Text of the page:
6:01 pm: I look at a sea of people with suitcases trying to cram onto the 6:03 train to Newark airport. Sh*t. It is ONLY NOW that I remember that it is the holiday season. Holiday travel. Long lines. I look at the line, decide I won't make it on and might as well save some money to buy a ticket in advance for the next train. I look at both the super-long ticket machine line and just-as-long ticket counter line, and get in the ticket counter line. By this time, I'm sweating profusely. I take off two layers.
6:08 pm: Get my ticket, am told to go to gate 13 NOW and run. There's another sea of people trying to get into the tunnel to board. In my experience, I know there's an entrance on the other side, and once again, I RUN.
6:11 pm: Am on train, still sweating. Cram my suitcase into a little nook and settle in. Peel off another layer. My T-shirt is drenched. I feel sorry for the people around me. Will I make it? Will I make it?
6:13ish? Train departs. I decide not to look at the time any more. I'm trying to be zen. I can't control how fast the train goes. What's the worst that can happen? I miss my flight and have to go standby during the holiday season. Have the shlep from the Upper East Side to Newark. Augh. But it could be worse, I could be flying through Denver. I'm feeling pessimistic at this point. Picturing the long airport check-in and security lines. Hope that people will be calling certain flights up to the front. Wondering how I can face my mother when I call to tell her I've missed my flight. I had missed my connection during my last trip to LA--that time was not my fault, but still, this is not the kind of person I am. I'm responsible. I don't miss flights. Then again, I wonder how many times I have to miss flights before I become the type of person that misses flights.
6:40ish? Get off the train, run toward the Airtrain. For some inexplicable reason, the only escalator is going down, so I join the rest of the people and lug my suitcase and bag up three flights of stairs. Only slightly out of breath at the top--thank goodness for the marathon. Run and get on the Airtrain. Still haven't checked the time. It's out of my control, I'm just going to go as fast as I can.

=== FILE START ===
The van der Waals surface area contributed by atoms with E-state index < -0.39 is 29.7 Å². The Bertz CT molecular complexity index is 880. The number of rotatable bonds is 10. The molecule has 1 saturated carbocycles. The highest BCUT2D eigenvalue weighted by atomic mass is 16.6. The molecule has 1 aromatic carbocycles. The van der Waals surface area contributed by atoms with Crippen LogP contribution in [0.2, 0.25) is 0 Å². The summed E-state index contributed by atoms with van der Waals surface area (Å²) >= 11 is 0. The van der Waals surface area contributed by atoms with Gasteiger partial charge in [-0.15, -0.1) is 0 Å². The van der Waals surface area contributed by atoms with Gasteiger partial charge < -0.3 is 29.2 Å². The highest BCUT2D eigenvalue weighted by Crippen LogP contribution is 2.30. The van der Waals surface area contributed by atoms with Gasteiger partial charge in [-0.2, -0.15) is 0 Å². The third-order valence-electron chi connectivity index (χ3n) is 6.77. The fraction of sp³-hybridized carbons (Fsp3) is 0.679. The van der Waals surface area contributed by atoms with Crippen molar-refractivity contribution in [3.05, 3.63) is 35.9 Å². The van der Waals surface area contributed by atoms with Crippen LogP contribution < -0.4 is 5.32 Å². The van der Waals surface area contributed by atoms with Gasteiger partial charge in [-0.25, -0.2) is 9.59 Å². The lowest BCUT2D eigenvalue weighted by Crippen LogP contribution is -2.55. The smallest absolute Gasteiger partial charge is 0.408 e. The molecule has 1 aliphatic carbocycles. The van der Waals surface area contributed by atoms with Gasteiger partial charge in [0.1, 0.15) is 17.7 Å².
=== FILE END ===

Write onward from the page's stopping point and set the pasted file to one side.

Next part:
Exit at Terminal C. I see a clock as I run. 6:46 pm.
Long snaking lines to check in. Damn that liquid bomb threat! I never used to check luggage. Should I toss out my liquids and check in electronically? Do I even have time for that? But I need my lotions, I need my contact solution, my prescription toothpaste, my shampoo. I get in line, looking for someone I can plead my case with. Commiserate with the woman behind me whose flight was scheduled to leave at 7:05, but was delayed 55 minutes. She isn't sure if she's too late to check in. The man she's with is looking into it. I'm kicking myself most because I know it's all my fault. The trains all lined up for me, I am not unlucky; I'm just an idiot.
I have about 15 minutes to make it to the front of the line. Will I make it? Should I be an aggressive bitch and cut in line? 5 minutes later, I've gone one row in the 4-row snake. Doesn't look good.
And then, from the heavens, I am saved.
"blah blah blah...Skycab...no lines..." says an announcement.
"Skycab!" the woman says.
"Holy sh*t!!" I'm off again, trying to beat all the other desperate passengers who heard the same thing. Out the doors, into a line, I'm second in line! Look at my cellphone. 7 pm. I have 5 minutes before the 30-minute check-in cut-off. Have I actually made it? I'm am so happy for the Skycab. I am so happy I'm not one of the desperate passengers behind me offering to bribe the Skycab to check her in.
7:02 pm. 3 minutes to spare! I'm handing the kind man a $5 tip to take care of my tiny rolling suitcase, and am running for security, praying that my luggage makes it on, too.